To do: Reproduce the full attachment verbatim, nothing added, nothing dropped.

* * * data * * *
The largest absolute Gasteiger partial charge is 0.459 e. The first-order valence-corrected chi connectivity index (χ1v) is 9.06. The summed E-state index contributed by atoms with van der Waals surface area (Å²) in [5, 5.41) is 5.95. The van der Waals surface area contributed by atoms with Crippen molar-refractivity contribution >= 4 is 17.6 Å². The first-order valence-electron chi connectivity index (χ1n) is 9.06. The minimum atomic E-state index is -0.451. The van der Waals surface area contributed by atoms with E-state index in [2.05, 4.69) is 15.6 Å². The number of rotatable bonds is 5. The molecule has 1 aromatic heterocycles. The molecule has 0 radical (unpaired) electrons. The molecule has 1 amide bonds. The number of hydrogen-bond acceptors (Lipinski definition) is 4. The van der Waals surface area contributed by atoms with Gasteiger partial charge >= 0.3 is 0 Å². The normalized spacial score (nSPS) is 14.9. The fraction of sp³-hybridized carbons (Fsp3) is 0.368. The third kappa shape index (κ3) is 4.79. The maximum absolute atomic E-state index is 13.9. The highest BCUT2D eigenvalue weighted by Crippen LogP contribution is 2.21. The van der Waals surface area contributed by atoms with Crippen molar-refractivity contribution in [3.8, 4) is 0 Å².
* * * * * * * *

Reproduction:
The largest absolute Gasteiger partial charge is 0.459 e. The first-order valence-corrected chi connectivity index (χ1v) is 9.06. The summed E-state index contributed by atoms with van der Waals surface area (Å²) in [5, 5.41) is 5.95. The van der Waals surface area contributed by atoms with Crippen molar-refractivity contribution >= 4 is 17.6 Å². The first-order valence-electron chi connectivity index (χ1n) is 9.06. The minimum atomic E-state index is -0.451. The van der Waals surface area contributed by atoms with E-state index in [2.05, 4.69) is 15.6 Å². The number of rotatable bonds is 5. The molecule has 1 aromatic heterocycles. The molecule has 0 radical (unpaired) electrons. The molecule has 1 amide bonds. The number of hydrogen-bond acceptors (Lipinski definition) is 4. The van der Waals surface area contributed by atoms with Gasteiger partial charge >= 0.3 is 0 Å². The normalized spacial score (nSPS) is 14.9. The fraction of sp³-hybridized carbons (Fsp3) is 0.368. The third kappa shape index (κ3) is 4.79. The maximum absolute atomic E-state index is 13.9. The highest BCUT2D eigenvalue weighted by Crippen LogP contribution is 2.21. The van der Waals surface area contributed by atoms with Crippen molar-refractivity contribution in [3.8, 4) is 0 Å².